JSIS Rome – European Integration
Recently, many state officials, different socio-political-economic groups, along with some academic experts, have not only criticized the idea of European integration, but would like to see the breakup of the EU altogether. This course combines an opportunity for students to examine many of the successes and failures of EU integration in the classroom, but also by visiting various sites in and around the famous “eternal city” of Rome, Italy.
Whereas European integration was once viewed as an automatic given, recently it has come under attack by some state officials, different groups across the socio-political-economic spectrum, and some academic experts who feel strongly that a higher level of European integration is neither achievable nor desirable. Many critics, especially in Germany, France, Great Britain, Greece, Spain, and Italy, for example, would like to see the breakup of the EU altogether. This course on “European Integration: Successes and Failures, and the Financial Crisis” combines an opportunity for students to study this critically important and controversial topic in a classroom at the UW Rome Center (UWRC) but also in various sites in and around Rome, Italy.
After World War II many European officials and academics in Western Europe supported the idea that states who often had been at war with one another should both cooperate and integrate some of their political, economic, and social institutions to achieve common political, economic, and social objectives. The Rome Treaty of 1957 authorized the creation of what is today a variety of European institutions and agencies. Rome is also the headquarters of the United Nation’s Food and Agricultural Organization (FAO) and many nongovernmental organizations. Since the early 1950s many European institutions and processes have developed in fits and starts. In many cases they helped to either solve if not manage a variety of common problems such as in the areas of trade, support for food and agriculture, environmental policies, and opening borders so that people and goods could move more freely between states.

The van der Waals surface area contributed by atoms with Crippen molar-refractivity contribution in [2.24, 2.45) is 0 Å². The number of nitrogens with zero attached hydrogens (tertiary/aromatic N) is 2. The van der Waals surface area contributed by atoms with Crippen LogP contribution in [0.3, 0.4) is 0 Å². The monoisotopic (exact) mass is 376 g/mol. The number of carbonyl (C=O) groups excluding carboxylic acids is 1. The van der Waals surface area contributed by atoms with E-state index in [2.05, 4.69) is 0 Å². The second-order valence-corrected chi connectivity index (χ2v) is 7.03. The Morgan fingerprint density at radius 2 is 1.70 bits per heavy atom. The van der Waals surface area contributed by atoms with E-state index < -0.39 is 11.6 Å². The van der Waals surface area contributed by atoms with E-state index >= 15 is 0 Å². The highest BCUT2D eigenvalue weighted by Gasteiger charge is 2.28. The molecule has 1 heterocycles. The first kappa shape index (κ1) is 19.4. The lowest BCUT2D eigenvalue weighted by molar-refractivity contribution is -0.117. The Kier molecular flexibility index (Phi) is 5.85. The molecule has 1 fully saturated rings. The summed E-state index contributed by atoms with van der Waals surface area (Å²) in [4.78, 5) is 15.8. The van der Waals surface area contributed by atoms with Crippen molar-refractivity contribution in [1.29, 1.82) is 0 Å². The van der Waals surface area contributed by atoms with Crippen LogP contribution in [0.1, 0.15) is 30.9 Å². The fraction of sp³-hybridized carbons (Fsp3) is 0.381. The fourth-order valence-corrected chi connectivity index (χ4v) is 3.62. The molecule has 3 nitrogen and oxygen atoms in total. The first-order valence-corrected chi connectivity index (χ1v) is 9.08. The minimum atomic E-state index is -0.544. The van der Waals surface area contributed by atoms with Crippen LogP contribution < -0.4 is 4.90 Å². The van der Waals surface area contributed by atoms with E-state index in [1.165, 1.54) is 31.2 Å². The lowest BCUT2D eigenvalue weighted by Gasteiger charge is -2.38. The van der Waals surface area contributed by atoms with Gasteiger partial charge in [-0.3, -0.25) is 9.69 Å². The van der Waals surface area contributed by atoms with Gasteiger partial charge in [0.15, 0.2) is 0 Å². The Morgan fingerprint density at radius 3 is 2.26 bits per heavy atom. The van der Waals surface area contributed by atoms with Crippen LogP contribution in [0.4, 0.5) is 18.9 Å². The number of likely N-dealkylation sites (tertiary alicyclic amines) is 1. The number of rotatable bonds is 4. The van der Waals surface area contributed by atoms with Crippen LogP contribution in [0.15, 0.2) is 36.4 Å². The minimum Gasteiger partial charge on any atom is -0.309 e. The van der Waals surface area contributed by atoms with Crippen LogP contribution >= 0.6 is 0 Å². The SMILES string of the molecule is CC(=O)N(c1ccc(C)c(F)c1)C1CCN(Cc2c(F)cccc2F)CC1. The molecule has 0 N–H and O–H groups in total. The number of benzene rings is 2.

After the end of the Cold War in 1991 Europeanization (Europe’s style of integration) got a shot in the arm from the adoption of many neoliberal political-economic policies by the United States, Europe, and other pro capitalist states who actively promoted integration and globalization-both at the regional and global levels. For many, this development helped support and reinforce the idea for most public officials, national elites, academics and much of the public that Europeanization was not only successful but that it complemented democracy and peaceful relations between nations. In 1999 these developments led to the creation of a Common Monetary System (CMS) such that in 2002 the euro replaced the currencies of some fourteen states who together formed the Eurozone. For those who supported integration, there was no going back on the goal of realizing an even more unified form of political union—or what came to be called the European Union.
Today, however, there are ominous signs that one of history’s unique experiments in promoting integration along with democracy and capitalism in the EU, may have crested. For example, the EU financial crisis that started in 2009 drags on. The term Greek Crisis has come to signify the conundrum facing many of the highly indebted states who face austerity policies imposed on them from the IMF, European Central Bank, and European Commission, who have called for higher taxes and huge cuts in social programs in exchange for the financial assistance these states need to maintain their economic solvency. This issue alone has generated much criticism of not only austerity policies, but recommendations that Greece and other states leave the Eurozone, if not the EU altogether.
Couple that with recent record number of migrants who since last summer have entered Eastern Europe via Turkey and Greece as they flee from the conflict and violence in the Middle-East. Many critics in states including Poland, Hungary, but also Great Britain, France, and Germany have either closed their borders (in violation of Schengen policy—to keep open borders) to any more migrants entering their nation, or threatened to do so in the near future.
Led by Professors David Balaam (UW Jackson School), James Caporaso (UW Political Science), and Christine Ingebritsen (UW Scandinavian Studies).